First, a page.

The battle of the forms – how can you get your standard terms incorporated in a contract?

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High value or particularly complex transactions often involve detailed negotiations between parties and their legal advisors, sometimes lasting weeks or months, resulting in bespoke detailed contracts.

The “battle of the forms” occurs in more routine cases where parties are not negotiating detailed terms and instead contract (often via email or verbally) under standard terms. The so-called “battle” is centred on whose standard terms apply to the contract in circumstances where each party is trying to ensure its own terms apply.

Standard terms deal with matters such as delivery, quality, termination, limitations and exclusions of liability, and remedies (among others). With a party’s standard terms often being weighted heavily in its own favour the consequences of getting this wrong can be expensive and could result in you being legally bound to unfavourable terms and liabilities you were not expecting.

Who wins the “battle of the forms”?

It used to be the party that “fired the last shot” was deemed to be the winner of the “battle of the forms”. In other words, the last party to send their standard terms, which were not rejected by the recipient, would ‘win’ and the contract would be formed under their standard terms.

However, the recent case of TRW ltd v Panasonic Industry Europe Gmbh [2021] has made this a little less certain and confirms that, in certain circumstances, the party who fires the ‘first shot’ can be the ‘winner’.

In this case the judge decided that because the buyer had previously agreed to the seller’s terms, which stated that any future terms proposed by the buyer would not apply, the seller’s terms would apply to future contracts. The only way the buyer would have been able to incorporate its own standard terms would have been to have the seller agree in writing to a change in the terms.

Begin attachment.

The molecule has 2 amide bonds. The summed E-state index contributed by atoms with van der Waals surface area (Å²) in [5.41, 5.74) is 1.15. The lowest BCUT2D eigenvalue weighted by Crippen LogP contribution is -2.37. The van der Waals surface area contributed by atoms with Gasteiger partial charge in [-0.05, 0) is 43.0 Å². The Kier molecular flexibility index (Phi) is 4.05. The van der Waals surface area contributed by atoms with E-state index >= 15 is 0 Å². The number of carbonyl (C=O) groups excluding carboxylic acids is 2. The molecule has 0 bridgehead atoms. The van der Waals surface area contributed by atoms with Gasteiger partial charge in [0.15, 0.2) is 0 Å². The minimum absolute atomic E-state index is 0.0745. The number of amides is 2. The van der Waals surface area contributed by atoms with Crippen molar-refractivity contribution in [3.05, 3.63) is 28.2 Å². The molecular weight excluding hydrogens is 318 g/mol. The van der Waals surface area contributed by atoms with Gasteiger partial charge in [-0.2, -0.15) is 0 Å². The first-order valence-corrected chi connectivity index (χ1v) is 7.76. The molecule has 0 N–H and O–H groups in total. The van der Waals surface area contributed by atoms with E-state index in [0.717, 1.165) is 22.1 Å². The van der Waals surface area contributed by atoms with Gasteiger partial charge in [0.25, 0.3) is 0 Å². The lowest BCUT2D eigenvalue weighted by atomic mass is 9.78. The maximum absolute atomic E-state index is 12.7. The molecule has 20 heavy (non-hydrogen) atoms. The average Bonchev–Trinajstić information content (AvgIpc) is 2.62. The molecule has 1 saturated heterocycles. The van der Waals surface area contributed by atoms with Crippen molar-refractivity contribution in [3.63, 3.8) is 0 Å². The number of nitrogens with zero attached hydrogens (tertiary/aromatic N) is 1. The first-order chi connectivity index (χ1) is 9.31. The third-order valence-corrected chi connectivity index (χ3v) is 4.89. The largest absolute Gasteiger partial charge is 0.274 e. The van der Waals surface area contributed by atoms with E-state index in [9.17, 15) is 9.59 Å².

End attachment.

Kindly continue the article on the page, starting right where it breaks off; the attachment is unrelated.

How can you give yourself the best chance of winning the ‘battle of the forms’?

1. Never ignore standard terms sent by another party

Always review the terms sent by the other side. Even if they are generally acceptable, considering the TRW decision, you should make sure there is no clause which binds you to those terms for future contracts, where those standard terms may not be acceptable.

2. Check all communications for copies of standard terms

Standard terms can be sent in a number of ways and so it is always important to check quotations, purchase orders and even payment documents and invoices to avoid accidentally agreeing to the other party’s standard terms. Make sure your own website and documents state that your own standard terms apply. Even on invoices, which come after the contract has been formed, a reference to standard terms can help ensure your terms apply to future contracts with the same party.

3. Get written confirmation

The best way to ensure that your standard terms are incorporated is to have the other party confirm this in writing. However, even if you have this confirmation, it is still important to expressly reject any future communications that purport to incorporate their standard terms into the contract. Remember too, that an attempt to impose your terms after the contract has been formed will be ineffective.

4. If in doubt, get professional help

If you are ever unsure, take legal advice. Taking advice before something goes wrong can save time, cost, and hassle later.

Whether you need advice pre-contract or have a dispute over a contract formed under standard terms, Muckle LLP has industry leading commercial and dispute resolution experts who would be more than happy to assist.

To find out more, contact Robin Adams on 0191 211 7949 or e-mail [email protected].